Cost-saving options offered for GED exam

Cost-saving options offered for GED exam

(Calif.) Two years after a sharp increase in fees jeopardized student access to the state’s high school equivalency exam, California officials announced this month an agreement with CTB/McGraw-Hill to offer the firm’s general education test.

The tentative accord brings to three the number of vendors in California that have or soon will offer the general educational development test, or GED.

Like many other states, officials in California were forced in 2013 to find alternative vendors after the American Council on Education assigned its testing services to a new firm operated in partnership with Pearson PLC – the London-based publishing and education giant.

The American Council on Education had owned the general education assessment in California since 1974. But the new firm, GED Testing Service, placed conditions on states wishing to continue with its testing programs, including requirements that all testing centers use specific computer systems and that all exams be administered electronically.

The new requirements, estimated to increase the cost of an individual test by $120, prompted state schools chief Tom Torlakson to seek out other options.

In a report to the California State Board of Education released this week, Torlakson notes that negotiations have brought three vendors to the state:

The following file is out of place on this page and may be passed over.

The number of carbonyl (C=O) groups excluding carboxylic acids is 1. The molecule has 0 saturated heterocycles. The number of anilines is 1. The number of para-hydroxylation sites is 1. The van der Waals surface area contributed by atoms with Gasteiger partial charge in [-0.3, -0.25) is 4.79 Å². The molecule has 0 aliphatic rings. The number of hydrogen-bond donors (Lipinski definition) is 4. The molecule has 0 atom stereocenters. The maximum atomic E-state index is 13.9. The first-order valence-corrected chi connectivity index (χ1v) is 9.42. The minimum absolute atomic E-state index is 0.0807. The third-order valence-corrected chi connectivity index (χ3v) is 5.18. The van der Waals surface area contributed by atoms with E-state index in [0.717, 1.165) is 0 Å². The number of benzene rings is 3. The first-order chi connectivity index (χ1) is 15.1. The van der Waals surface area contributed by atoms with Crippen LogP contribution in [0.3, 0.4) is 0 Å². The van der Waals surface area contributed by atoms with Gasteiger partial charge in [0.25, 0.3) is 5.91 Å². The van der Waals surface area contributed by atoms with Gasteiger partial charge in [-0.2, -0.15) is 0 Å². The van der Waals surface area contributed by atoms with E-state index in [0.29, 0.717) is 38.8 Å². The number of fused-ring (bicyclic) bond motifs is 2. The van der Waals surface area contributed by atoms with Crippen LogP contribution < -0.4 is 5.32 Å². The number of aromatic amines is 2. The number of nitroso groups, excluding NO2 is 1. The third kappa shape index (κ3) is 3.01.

• Educational Testing Service agreed last July to begin offering its High School Equivalency Test (HiSET®). The exam currently is being offered at 67 primary test centers and 86 addendum test sites in computer- and paper-based formats. The HiSET® fee for the full battery is $50, and individual subtests are $15. Last year the assessment was taken by 2,572 individuals with a national pass rate of 68 percent and a state pass rate of 43 percent.
  • GED Testing agreed in March, 2014 to offer its computer-based test at 198 primary and addendum test center sites across the state. The cost for the full battery of the GED® is $140. The GED® was administered to 19,872 test takers in 2014 with a national pass rate of 61 percent and a state pass rate of 58 percent.
  • CTB/McGraw-Hill completed negotiations with the California Department of Education in February and has not yet entered into a contract with any test centers in California to date. The cost for the full battery of the TASC™ is $52.

The general education test is taken annually by about 50,000 California students attending an alternative education program or who left school without graduating and wish to attain a certificate with some equivalency to a diploma. Also, anyone may take the exam to indicate school completion within three months of his or her 18th birthday.

The test is typically used by adult learners, especially those in the criminal justice system.

Under California law, the State Superintendent of Public Instruction is required to issue a high school equivalency certificate to qualified students who pass the general educational test. The equivalency certificate is recognized under state law as a high school diploma for the purposes of meeting the requirements of employment by all state and local public agencies in California.

According to the memo from the CDE, 20 states have chosen to either replace or add assessments to the GED® test as options for students to earn their state-issued high school equivalency certificate.

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